Elon Musk plans to submit bid for Blue Line high-speed rail to O’Hare


Musk’s proposed high-speed rail would bring travelers to O’Hare in 15-20 minutes. (Photo courtesy of Wikimedia Commons)

Elon Musk wants to take a whack at solving one of Mayor Rahm Emanuel’s most pressing transportation concerns.

After meeting with Chicago’s then-deputy mayor Steve Koch in Los Angeles, Musk tweeted to his followers that his tunneling company – ironically named the Boring Company – would “compete to fund, build and operate a high-speed loop connecting  O’Hare Airport to downtown.”

Musk’s high speed rail would be underground. The tunnel and railcars would be state of the art and able to travel using electromagnetic pulses that would propel railcars through tunnels much narrower than traditional subways. Though Musk has been interested in tunneling for quite some time, he has yet to actually put the ideas into practice.

This news has set the transportation world in Chicago ablaze, with residents dreaming of a shorter commute and city officials pining over different consequences and possibilities.

Anyone that lives in Chicago and flies out of O’Hare knows what a challenge the commute can be.  The Blue Line can take 45 minutes, sometimes longer if there are delays, and once you have boarded, you are basically stuck until the train gets moving again.

Some are fortunate enough to have family or friends with a car, though that will cost you gas money, plus a very big IOU.  And Uber?  Forget about it.  Those rides will cost commuters anywhere from $40 to $60 one way.

Emily Lindsey is an out of state student at DePaul that frequently travels to O’Hare.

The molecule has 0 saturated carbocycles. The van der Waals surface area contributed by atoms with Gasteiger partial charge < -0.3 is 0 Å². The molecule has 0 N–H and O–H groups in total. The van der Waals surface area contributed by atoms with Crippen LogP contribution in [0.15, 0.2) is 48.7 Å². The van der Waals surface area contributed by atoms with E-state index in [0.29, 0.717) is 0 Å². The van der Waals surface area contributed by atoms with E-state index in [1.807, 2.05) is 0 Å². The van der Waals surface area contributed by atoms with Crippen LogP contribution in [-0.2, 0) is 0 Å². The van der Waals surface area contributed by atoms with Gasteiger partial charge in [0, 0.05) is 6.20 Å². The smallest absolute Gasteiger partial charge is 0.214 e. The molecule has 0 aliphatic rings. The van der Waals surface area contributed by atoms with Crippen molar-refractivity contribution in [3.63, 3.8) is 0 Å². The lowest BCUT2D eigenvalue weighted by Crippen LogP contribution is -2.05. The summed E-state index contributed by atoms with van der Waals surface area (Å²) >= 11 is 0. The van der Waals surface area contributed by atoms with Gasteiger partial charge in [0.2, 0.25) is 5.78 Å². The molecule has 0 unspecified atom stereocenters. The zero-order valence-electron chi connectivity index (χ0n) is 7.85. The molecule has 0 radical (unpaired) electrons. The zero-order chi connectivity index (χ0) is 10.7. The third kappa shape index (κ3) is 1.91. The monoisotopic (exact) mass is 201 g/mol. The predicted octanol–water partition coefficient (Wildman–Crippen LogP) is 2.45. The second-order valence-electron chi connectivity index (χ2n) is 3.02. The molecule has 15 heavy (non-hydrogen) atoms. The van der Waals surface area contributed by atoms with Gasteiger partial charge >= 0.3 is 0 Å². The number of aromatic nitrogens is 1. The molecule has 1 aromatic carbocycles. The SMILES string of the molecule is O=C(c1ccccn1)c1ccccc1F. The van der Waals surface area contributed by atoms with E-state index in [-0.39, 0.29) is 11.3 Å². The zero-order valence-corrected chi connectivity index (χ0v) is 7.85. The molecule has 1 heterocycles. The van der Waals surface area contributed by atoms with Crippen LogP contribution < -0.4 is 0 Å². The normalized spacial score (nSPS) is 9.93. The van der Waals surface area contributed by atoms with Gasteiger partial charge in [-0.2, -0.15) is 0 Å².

“Not a lot of my friends on campus own a car, and I don’t like to burden them with asking for a ride,” she said. “I definitely don’t want to pay for an expensive Uber.”

Many DePaul students don’t have the money or resources to get a ride to the airport, and the free U-Pass certainly makes riding the Blue Line the practical option for most.  For a student living on the North Side, the commute becomes even longer, requiring either a trip into the Loop to connect to the Blue Line, or multiple bus transfers.  An improved travel solution would be a welcome addition for many DePaul students and Chicago travelers.

Joseph Schwieterman is a professor in the School for Public Service and is an expert in transportation.  He is in favor of Chicago taking proposals for an express service option to O’Hare.

“We are all pretty skeptical, but I think it’s exciting,” he said.  “I think it’s the right thing to do, in the sense that we will know by February whether or not there is a serious bidder out there.” 

Schwieterman said there is no risk to the city by taking proposals because it is a good measuring stick to find out if there are any serious proposals.

Emanuel has promised that the project would take no taxpayer funds and would be completely funded by private enterprise. 

“That really tied a hand behind his back,” Schwieterman said.  Since Emanuel needs private funding it will likely take a major player like Elon Musk to submit a feasible proposal.

Schwieterman said there could be another major player in competition with Musk to secure the bid.

“The Chinese seem very interested in proving to the US that they can create high speed rail in America,” he said. 

As of Jan. 2, the China Harboring Engineering Company is listed as one of the registered document holders expected to submit a proposal in February.

But what would a project of this magnitude mean for the average Chicagoan?

“We are already seeing pushback by everyday transit users,” he said.

According to Schwieterman, many Chicago residents see this as an unnecessary project that will divert the cities attention away from more pressing transportation issues.

Miljana Djurovic is a DePaul student that believes the Blue Line is already an adequate option.  She said that spending time on an additional option is a waste of resources. 

“Chicago is one of the only US cities with rapid travel from the city to its airport,” she said.

Djurovic is right: compared to US cities, Chicago consistently ranks in the top ten for its transit options.  The problem, Schwieterman said, is how Chicago stacks up globally. “By international standards, we need a face lift.”

It is no secret that one of Emanuel’s top priorities is making sure Chicago secures its place as a global city, welcoming international commerce. If anyone can usher Chicago into a new era of global transportation, Schwieterman thinks Musk may be just the man for the job.